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CALIBRATION METHODS

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Compare the response of the unknown sample to that from the standards to ... I then used a UV-vis spectrophotometer and measured the absorbance for each ... – PowerPoint PPT presentation

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Title: CALIBRATION METHODS


1
CALIBRATION METHODS
2
For many analytical techniques, we need to
evaluate the response of the unknown sample
against a set of standards (known quantities).
This involves a calibration!
  • Determine the instrumental responses for the
    standards.
  • Find the response of the unknown sample.
  • Compare the response of the unknown sample to
    that from the standards to determine the
    concentration of the unknown.

3
Example 1 I prepared 6 solutions with a known
concentration of Cr6 and added the necessary
colouring agents. I then used a UV-vis
spectrophotometer and measured the absorbance for
each solution at a particular wavelength. The
results are in the table below.
Corrected absorbance (sample absorbance)
(blank absorbance)
4
Calibration curve
Response dependant variable y
Concentration independant variable x
5
Fit best straight line
6
I then measured my sample to have an absorbance
of 0.418 and the blank, 0.003. I can calculate
the concentration using my calibration curve.
y 0.0750x 0.0029 Abs (0.0750 x Conc)
0.0029 Conc (Abs 0.0029)/0.0750
For my unknown Corrected absorbance 0.418
0.003 0.415
?Conc (0.415 0.0029)/0.0750 Conc 5.49
mg.l-1
Check on your calibration curve!!
7
Absorbance 0.415
Conc 5.49 mg.l-1
8
How do we find the best straight line to pass
through the experimental points???
9
METHOD OF LEAST SQUARES
  • Assume
  • There is a linear relationship.
  • Errors in the y-values (measured values) are
    greater than the errors in the x-values.
  • Uncertainties for all y-values are the same.

Minimise only the vertical deviations ? assume
that the error in the y-values are greater than
that in the x-values.
10
Recall Equation of a straight line y mx
c where m slope and c y-intercept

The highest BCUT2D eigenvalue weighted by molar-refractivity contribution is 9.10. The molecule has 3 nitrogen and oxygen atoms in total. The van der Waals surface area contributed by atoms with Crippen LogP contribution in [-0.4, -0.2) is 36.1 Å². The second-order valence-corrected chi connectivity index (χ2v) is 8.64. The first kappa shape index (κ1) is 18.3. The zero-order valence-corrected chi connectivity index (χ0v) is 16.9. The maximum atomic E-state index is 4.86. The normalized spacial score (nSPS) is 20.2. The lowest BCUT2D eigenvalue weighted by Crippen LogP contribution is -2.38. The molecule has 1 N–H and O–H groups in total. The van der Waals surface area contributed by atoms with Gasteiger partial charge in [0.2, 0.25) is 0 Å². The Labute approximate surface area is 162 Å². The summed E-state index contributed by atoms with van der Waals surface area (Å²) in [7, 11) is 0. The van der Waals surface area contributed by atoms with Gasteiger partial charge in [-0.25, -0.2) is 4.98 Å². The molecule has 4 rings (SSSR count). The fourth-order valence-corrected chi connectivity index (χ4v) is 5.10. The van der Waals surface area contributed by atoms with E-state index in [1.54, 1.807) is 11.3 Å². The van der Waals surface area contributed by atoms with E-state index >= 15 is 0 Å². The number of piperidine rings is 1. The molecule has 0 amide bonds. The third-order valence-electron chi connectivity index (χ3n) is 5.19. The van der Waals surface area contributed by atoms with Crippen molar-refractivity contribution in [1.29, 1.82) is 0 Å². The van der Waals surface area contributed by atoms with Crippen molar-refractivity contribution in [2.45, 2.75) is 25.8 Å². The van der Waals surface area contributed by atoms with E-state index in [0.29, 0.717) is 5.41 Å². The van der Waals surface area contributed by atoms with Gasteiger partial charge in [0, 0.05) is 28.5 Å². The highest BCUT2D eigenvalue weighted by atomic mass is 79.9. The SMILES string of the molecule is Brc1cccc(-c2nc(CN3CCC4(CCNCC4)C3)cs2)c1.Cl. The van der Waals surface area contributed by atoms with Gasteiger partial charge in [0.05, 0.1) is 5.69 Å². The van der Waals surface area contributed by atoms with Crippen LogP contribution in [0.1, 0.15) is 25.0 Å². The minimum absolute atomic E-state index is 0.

We thus need to calculate m and c for a set of
points. Points (xi, yi) for i 1 to n (n
total number of points)
11
Example 1
Slope
y-intercept
12
Recall
13
The vertical deviation can be calculated as
follows di yi (mxi c)
Some deviations are positive (point lies above
the curve) and some are negative (point lies
below the curve).
  • Our aim ? to reduce the deviations
  • square the values so that the sign does not play
    a role.
  • di2 (yi mxi - c)2

14
 
Example 1
15
How reliable are the least squares parameters?
16
Standard deviation for the slope (m)
Standard deviation for the intercept (c)
Estimate the standard deviation for all y values.
17
Example 1
Sy 7.79 x 10-3 Sy2 6.08 x 10-5
Sm2 1.28 x 10-6 Sm 0.00113
Sc2 2.58 x 10-5 Sc 0.00508
18
Sy 7.79 x 10-3
Sm 0.00113
Sc 0.00508
What does this mean?
Slope 0.075 ? 0.001
Intercept 0.003 ? 0.005
The first decimal place of the standard deviation
is the last significant figure of the slope or
intercept.
19
CORRELATION COEFFIECIENT ? used as a measure of
the correlation between two variables (x and y).
The Pearson correlation coefficient is calculated
as follows
r 1 ? An exact correlation between the 2
variables r 0 ? Complete independence of
variables
In general 0.90 lt r lt 0.95 ? fair curve 0.95
lt r lt 0.99 ? good curve r gt 0.99 ?
excellent linearity
20
Example 1
Correlation coefficient
21
  • Note
  • A linear calibration is preferred, although a
    non-linear curve can be used.
  • It is not reliable to extrapolate any
    calibration curve.
  • With any measurement there is a degree of
    uncertainty. This uncertainty is propagated as
    this data is used to calculate further results.